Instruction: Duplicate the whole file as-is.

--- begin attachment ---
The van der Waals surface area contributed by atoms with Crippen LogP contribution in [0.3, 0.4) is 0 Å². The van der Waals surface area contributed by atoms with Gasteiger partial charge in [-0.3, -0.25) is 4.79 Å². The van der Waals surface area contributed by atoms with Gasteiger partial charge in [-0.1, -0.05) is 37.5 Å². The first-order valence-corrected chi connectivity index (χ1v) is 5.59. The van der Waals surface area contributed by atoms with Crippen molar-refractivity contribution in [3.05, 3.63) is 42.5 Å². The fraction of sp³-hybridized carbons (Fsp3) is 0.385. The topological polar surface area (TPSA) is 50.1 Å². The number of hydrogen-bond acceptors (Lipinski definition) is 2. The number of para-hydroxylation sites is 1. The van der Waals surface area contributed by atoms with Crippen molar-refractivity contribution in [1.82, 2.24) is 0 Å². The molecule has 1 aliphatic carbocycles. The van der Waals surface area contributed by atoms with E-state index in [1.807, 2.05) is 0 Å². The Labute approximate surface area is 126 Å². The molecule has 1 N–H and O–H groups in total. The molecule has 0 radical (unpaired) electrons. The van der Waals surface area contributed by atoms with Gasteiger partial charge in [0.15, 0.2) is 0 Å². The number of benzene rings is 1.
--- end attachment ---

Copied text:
The van der Waals surface area contributed by atoms with Crippen LogP contribution in [0.3, 0.4) is 0 Å². The van der Waals surface area contributed by atoms with Gasteiger partial charge in [-0.3, -0.25) is 4.79 Å². The van der Waals surface area contributed by atoms with Gasteiger partial charge in [-0.1, -0.05) is 37.5 Å². The first-order valence-corrected chi connectivity index (χ1v) is 5.59. The van der Waals surface area contributed by atoms with Crippen molar-refractivity contribution in [3.05, 3.63) is 42.5 Å². The fraction of sp³-hybridized carbons (Fsp3) is 0.385. The topological polar surface area (TPSA) is 50.1 Å². The number of hydrogen-bond acceptors (Lipinski definition) is 2. The number of para-hydroxylation sites is 1. The van der Waals surface area contributed by atoms with Crippen molar-refractivity contribution in [1.82, 2.24) is 0 Å². The molecule has 1 aliphatic carbocycles. The van der Waals surface area contributed by atoms with E-state index in [1.807, 2.05) is 0 Å². The Labute approximate surface area is 126 Å². The molecule has 1 N–H and O–H groups in total. The molecule has 0 radical (unpaired) electrons. The van der Waals surface area contributed by atoms with Gasteiger partial charge in [0.15, 0.2) is 0 Å². The number of benzene rings is 1.